Selective testing is necessary to perform an audit within reasonable time and cost constraints, but audit sampling techniques, if properly applied, can help the auditor control the level of assurance achieved through selective testing. Because estimates are approximations of financial statement amounts based on subjective as well as objective factors, they are less precise than other financial statement amounts. In addition, even when management's estimation process involves competent personnel using relevant and reliable data, there is potential for bias in the subjective factors. Furthermore, fraudulent financial reporting often is accomplished through intentional misstatement of accounting estimates. Accounting estimates that involve subjective judgments that are difficult to corroborate may be used to intentionally distort the financial statements.

Characteristics of Fraud

The characteristics of fraud that are identified as making absolute assurance unattainable and that create a possibility that a properly planned and performed audit may not detect a material misstatement are described in AU sec.230 paragraph 12.

Based on AU sec.230.12, we know that because of the characteristics of fraud, a properly planned and performed audit may not detect a material misstatement. Characteristics of fraud include (a) concealment through collusion among management, employees, or third parties; (b) withheld, misrepresented, or falsified documentation; and (c) the ability of management to override or instruct others to override what otherwise appears to be effective controls. For example, auditing procedures may be ineffective for detecting an intentional misstatement that is concealed through collusion among personnel within the entity and third parties or among management or employees of the entity. Collusion may cause the auditor who has properly performed the audit to conclude that evidence provided is persuasive when it is, in fact, false. In addition, an audit conducted in accordance with generally accepted auditing standards rarely involves authentication of documentation, nor are auditors trained as or expected to be experts in such authentication. Furthermore, an auditor may not discover the existence of a modification of documentation through a side agreement that management or a third party has not disclosed. Finally, management has the ability to directly or indirectly manipulate accounting records and present fraudulent financial information by overriding controls in unpredictable ways.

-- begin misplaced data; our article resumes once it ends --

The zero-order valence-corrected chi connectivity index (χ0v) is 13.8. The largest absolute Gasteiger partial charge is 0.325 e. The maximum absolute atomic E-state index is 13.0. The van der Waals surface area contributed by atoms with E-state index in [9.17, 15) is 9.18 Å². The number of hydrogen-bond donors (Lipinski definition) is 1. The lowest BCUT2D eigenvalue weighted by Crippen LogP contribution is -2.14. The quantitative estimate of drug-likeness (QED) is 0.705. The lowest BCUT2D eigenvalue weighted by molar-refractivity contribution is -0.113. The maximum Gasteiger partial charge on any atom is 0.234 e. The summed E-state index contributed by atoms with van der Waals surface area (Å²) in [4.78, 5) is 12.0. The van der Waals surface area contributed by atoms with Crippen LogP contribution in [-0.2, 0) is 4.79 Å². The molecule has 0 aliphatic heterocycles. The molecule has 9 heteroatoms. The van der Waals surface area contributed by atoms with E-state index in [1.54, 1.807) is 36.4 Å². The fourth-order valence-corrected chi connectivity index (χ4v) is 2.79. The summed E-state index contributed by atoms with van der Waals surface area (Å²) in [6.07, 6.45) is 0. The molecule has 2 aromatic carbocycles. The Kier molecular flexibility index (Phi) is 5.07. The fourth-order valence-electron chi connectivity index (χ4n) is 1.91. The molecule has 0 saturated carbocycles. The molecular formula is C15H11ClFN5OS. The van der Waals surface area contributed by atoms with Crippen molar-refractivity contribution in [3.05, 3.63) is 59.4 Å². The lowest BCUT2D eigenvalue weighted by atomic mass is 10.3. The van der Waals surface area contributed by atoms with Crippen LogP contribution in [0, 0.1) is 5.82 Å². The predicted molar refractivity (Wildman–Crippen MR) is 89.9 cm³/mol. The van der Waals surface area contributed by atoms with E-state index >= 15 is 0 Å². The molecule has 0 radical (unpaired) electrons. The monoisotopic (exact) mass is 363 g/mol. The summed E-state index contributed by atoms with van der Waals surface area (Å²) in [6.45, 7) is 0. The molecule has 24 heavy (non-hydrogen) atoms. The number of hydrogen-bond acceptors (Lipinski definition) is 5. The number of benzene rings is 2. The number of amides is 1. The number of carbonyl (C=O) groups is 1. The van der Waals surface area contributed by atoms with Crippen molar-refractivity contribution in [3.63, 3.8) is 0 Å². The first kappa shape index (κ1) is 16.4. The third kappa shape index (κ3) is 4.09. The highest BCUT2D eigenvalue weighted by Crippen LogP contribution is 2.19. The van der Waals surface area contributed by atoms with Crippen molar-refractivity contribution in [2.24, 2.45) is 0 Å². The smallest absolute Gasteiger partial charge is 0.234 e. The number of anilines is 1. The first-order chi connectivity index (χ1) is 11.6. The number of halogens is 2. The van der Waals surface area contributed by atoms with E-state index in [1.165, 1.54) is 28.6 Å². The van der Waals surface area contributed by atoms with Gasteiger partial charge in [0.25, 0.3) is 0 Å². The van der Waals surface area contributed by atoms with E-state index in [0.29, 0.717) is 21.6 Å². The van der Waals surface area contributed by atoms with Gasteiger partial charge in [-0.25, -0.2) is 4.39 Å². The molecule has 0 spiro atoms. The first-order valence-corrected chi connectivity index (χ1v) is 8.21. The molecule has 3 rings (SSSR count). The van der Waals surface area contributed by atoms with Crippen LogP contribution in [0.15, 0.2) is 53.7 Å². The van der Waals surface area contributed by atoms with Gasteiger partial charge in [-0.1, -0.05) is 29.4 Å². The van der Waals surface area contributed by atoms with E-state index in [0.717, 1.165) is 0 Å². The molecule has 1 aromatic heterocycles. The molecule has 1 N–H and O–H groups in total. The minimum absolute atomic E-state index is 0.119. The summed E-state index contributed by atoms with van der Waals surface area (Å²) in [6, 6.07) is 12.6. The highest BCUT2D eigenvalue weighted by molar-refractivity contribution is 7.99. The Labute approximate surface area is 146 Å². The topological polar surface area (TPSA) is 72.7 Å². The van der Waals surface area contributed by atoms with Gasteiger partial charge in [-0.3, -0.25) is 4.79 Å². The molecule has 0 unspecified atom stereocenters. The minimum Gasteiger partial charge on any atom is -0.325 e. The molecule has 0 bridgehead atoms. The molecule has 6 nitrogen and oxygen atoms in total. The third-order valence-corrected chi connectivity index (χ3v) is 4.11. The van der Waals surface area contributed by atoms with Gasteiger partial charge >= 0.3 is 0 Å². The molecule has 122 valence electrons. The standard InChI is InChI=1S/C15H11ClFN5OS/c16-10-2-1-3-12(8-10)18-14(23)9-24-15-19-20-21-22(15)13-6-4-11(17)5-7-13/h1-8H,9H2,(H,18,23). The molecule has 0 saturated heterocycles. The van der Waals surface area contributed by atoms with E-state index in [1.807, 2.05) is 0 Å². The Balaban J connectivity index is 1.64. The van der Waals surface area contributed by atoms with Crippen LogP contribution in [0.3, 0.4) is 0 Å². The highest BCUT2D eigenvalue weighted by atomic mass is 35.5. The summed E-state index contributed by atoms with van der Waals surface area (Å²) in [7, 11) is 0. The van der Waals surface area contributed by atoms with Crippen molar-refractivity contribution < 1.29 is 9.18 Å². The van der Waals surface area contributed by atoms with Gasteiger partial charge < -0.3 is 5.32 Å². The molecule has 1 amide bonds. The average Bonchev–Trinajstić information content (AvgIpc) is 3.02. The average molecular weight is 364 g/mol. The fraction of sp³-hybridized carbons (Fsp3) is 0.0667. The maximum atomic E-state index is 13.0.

Last but not least, in AU sec.230.13, they stated that since the auditor's opinion on the financial statement is based on the concept of obtaining reasonable assurance, the auditor is not an insurer and his or her report does not constitute a guarantee. Therefore, the subsequent discovery that a material misstatement, whether from error or fraud, exists in the financial statement does not, in and itself, evidence (a) failure to obtain reasonable assurance, (b) inadequate planning, performance, or judgment, (c) the absence of due professional care, or (d) a failure to comply with generally accepted auditing standards.

Accuracy of Ms. Stitt's concept of Reasonable Assurance

In our own opinion, we strongly feel that Ms. Stitt's description of the reasonable assurance concept in her testimony is consistent with the auditing standard that we have mentioned above. In Ms. Stitt's testimony, she had mentioned that the auditors cannot provide absolute assurance or a guarantee because of a nature of audit evidence and the characteristics of fraud, which is the same as the AU sec. 230.10.

For the nature of audit evidence part, Ms. Stitt had highlighted that in order to give absolute assurance, the auditors would need to sort of look at every transaction and every balance that a company would be involved with, it will be time consuming. So, she explained that the whole concept of an audit is on the premise of selective testing and there is a huge amount of judgment that goes in to decide sort of, for example, the areas to be tested; the type, extent, and timing of those test; and the evaluation of test results significant auditor judgment. (consistent with AU sec.230.11)